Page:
1.43. A complete description of a nuclear reaction should include the nature, mass and energy of the incident particle, also the nature (mass number and atomic number), mass and energy (usually zero) of the target particle, also the nature, mass and energy of the ejected particles (or radiation), and finally the nature, mass and energy of the remainder. But all of these are rarely known and for many purposes their complete specification is unnecessary. A nuclear reaction is frequently described by a notation that designates first the target by chemical symbol and mass number if known, then the projectile, then the emitted particle, and then the remainder. In this scheme the neutron is represented by the letter n, the proton by p, the deuteron by d, the alpha particle by \alpha\, and the gamma ray by \gamma\. Thus the radium-beryllium, neutron reaction can be written Be9(\alpha\, n)C12 and the deuteron-deuteron reaction H2(d, n)He3.


1.44. Considering the five different particles (n, p. d, \alpha\, \gamma\) both as projectiles and emitted products, we might expect to find twenty-five combinations possible. Actually the deuteron very rarely occurs as a product particle, and the photon initiates only two types of reaction. There are, however, a few other types of reaction, such as (n, 2n), (d, H3), and fission, which bring the total known types to about twenty-five. Perhaps the (n, \gamma\) reaction should be specifically mentioned as it is very important in one process which will concern us. It is often called "radiative capture" since the neutron remains in the nucleus and only a gamma ray comes out.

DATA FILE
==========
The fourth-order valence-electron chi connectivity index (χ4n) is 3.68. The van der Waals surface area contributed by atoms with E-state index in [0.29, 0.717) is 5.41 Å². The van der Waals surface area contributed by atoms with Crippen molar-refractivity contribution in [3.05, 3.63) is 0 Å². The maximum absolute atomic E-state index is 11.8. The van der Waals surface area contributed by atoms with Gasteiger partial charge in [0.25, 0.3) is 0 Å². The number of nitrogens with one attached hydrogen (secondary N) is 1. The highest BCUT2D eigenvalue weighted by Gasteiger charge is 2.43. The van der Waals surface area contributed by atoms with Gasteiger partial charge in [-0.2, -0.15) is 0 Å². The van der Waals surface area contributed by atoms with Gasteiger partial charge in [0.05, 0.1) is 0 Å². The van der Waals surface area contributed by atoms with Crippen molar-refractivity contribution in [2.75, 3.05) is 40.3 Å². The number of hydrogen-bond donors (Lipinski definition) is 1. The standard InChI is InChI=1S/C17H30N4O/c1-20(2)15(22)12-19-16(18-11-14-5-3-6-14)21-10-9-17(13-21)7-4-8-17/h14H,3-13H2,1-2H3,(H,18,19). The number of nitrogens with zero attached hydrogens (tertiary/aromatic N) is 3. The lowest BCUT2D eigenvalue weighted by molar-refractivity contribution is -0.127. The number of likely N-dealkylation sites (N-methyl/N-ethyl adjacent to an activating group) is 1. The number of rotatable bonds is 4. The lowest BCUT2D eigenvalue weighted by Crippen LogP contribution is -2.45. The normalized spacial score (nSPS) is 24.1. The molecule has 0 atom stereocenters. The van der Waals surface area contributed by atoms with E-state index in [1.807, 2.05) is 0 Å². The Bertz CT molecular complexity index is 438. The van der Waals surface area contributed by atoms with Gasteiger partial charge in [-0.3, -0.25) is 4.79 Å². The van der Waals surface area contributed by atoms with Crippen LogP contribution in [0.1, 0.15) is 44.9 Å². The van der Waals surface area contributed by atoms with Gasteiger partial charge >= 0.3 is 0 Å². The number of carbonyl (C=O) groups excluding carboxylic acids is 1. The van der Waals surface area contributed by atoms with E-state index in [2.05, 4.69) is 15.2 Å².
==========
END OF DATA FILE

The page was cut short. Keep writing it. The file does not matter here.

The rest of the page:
1.45. So far nothing has been said about the probability of nuclear reactions. Actually it varies widely. There is no guarantee that a neutron or proton headed straight for a nucleus will penetrate it at all. It depends on the nucleus and on the incident particle. In nuclear physics, it is found convenient to express probability of a particular event by a "cross section." Statistically, the centers of the atoms in a thin foil can be considered as points evenly distributed over a plane. The center of an atomic projectile striking this plane has geometrically a definite probability of passing within a certain distance (r) of one of these points. In fact, if there are n atomic centers in an area A of the plane, this probability is n*\pi\*r2/A, which is simply the ratio of the aggregate area of circles of radius r drawn around the points to the whole area. If we think of the atoms as impenetrable steel discs and the impinging particle as a bullet of negligible diameter, this ratio is the probability that the bullet will strike a steel disc, i.e., that the atomic projectile will be stopped by the foil. If it is the fraction of impinging atoms getting through the foil which is measured, the result can still be expressed in terms of the equivalent stopping cross section of the atoms. This notion can be extended to any interaction between the impinging particle and the atoms in the target. For example, the probability that an alpha particle striking a beryllium target will produce a neutron can be expressed is the equivalent cross section of beryllium for this type of reaction.